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ISO27001:2022 - A6.5 – Termination or change of employment responsibilities




When someone leaves your business, are they still bound by the terms of the contract they previously signed? Are they under any obligation to comply with your policies?

 

On first reading this ISO27001 control title, it may seem pretty simple, but as ever with ISO27001, the devil is in the detail and there are aspects which need to be explored and understood.


 

What does the standard require?


The standard states that “Information security responsibilities and duties that remain valid after termination or change of employment shall be defined, enforced and communicated to relevant personnel and other interested parties.” (A6.5 – Termination or change of employment responsibilities).

 

On initial view, the title talks about employment responsibilities, which can lead us to think this is only about people we employ. But upon reading this ISO27001 control requirements, we can see see this isn’t just about your own internal personnel, you need to include consideration for interested parties. Therefore, this can include contractors, consultants, vendors and possibly even clients.

 

Who you employ to carry out a task can include suppliers and contracts, and this clause isn’t just talking about responsibilities of other entities. It’s also about your responsibilities too.

 

Finally, note that this isn’t only about what happens when a contract is terminated. You also need to consider what happens when employment changes.

 

Why is this required?


Imagine the scenario where a disgruntled ex-employee decides to inform competitors about your latest business plans, for the launch of a new service or product that you’ve been planning for months. Or they decide to try and ‘poach’ your best team members when they leave your employment.

 

We worked with a client who had a difficult time with a customer following the cancelling of a service. In line with the contract, the customer cancelled the contract with our client, which is perfectly fine. However, soon after the customer had left, we discovered they had approached several members of the delivery and development team in an attempt to hire them directly.  Under the terms of the contract, they were not permitted to approach individuals in a bid to hire them.  Along with the legal team, we helped the client deal with this errant customer, but also outline a process for managing this risk so that it shouldn’t happen again,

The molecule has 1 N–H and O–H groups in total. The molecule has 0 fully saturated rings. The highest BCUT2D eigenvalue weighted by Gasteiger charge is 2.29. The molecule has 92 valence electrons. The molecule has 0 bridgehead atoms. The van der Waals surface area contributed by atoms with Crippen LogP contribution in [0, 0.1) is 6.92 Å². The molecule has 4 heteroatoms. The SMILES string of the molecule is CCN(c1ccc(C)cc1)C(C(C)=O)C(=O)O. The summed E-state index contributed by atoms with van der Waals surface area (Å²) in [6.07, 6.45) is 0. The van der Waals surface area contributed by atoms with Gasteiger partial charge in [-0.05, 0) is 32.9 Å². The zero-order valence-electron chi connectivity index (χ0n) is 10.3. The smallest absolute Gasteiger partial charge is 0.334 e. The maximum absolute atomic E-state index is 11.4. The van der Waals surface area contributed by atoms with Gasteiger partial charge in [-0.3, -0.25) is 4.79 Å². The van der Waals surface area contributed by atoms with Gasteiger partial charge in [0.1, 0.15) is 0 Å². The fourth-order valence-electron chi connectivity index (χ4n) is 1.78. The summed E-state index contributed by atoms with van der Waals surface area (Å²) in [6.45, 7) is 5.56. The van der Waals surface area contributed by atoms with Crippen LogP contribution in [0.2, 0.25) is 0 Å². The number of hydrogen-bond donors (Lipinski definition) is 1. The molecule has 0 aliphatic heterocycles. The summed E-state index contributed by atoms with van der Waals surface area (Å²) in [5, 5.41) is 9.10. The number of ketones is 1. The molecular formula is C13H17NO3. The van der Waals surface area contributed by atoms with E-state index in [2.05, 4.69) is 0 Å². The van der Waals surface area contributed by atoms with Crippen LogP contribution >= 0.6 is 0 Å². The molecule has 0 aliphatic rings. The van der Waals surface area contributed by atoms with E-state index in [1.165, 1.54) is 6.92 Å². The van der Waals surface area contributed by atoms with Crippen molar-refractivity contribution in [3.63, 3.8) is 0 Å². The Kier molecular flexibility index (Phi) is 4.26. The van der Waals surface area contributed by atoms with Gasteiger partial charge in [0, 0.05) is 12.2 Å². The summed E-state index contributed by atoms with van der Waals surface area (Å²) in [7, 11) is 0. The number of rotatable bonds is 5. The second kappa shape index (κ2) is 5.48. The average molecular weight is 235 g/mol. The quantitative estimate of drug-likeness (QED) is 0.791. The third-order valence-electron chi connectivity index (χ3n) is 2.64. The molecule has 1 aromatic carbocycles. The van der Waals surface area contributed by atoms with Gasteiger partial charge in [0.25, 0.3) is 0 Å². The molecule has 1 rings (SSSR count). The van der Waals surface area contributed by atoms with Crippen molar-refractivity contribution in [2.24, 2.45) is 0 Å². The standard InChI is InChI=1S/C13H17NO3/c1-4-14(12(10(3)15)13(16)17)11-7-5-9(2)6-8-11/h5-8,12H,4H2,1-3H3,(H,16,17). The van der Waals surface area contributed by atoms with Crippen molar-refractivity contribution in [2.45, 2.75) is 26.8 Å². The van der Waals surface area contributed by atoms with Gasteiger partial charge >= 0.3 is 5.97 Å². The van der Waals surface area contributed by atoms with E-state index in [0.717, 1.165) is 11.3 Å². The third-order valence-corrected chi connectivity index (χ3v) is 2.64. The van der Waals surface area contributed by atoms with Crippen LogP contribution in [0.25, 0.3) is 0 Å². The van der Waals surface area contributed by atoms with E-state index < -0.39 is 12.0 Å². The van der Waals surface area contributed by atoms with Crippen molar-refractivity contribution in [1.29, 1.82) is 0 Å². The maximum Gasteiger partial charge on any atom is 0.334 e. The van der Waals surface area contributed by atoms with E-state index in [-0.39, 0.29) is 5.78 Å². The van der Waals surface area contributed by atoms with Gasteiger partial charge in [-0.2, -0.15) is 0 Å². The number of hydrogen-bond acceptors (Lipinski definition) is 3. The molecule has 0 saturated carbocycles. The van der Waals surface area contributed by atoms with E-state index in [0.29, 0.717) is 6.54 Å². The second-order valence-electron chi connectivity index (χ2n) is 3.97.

These are real-world examples of actions we’ve seen happen after someone leaves a business.

 

Having a process that manages those people, and interested parties after their roles have changed, or suspended and cancelled helps manage the risk of something like this happening.

 

We worked with a client that received angry emails from their customers when a previous employee started contacting them about the profits the client were making from these customers. It quickly transpired that the disgruntled ex-employee had informed customers what discounts some customers were receiving and what profits the client were making.  Of course, a lot goes into pricing structures, but if you discovered that another customer was paying 20% or even 30% less than you, would you be happy? This led to some very awkward and difficult conversations, and some customers cancelling their contracts. 

 

We helped put processes in place which would manage this risk, so that employees know what their obligations are.

 

Finally, remember that you have an obligation under the General Data Protection Regulation (GDPR) and the Data Protection Act (DPA) to protect data that is under your control, or that you process.  This responsibility doesn’t end when someone leaves your employment, or you end a contract with a supplier. You need to have a process in place to protect confidentiality before, during and after a contract or agreement ends.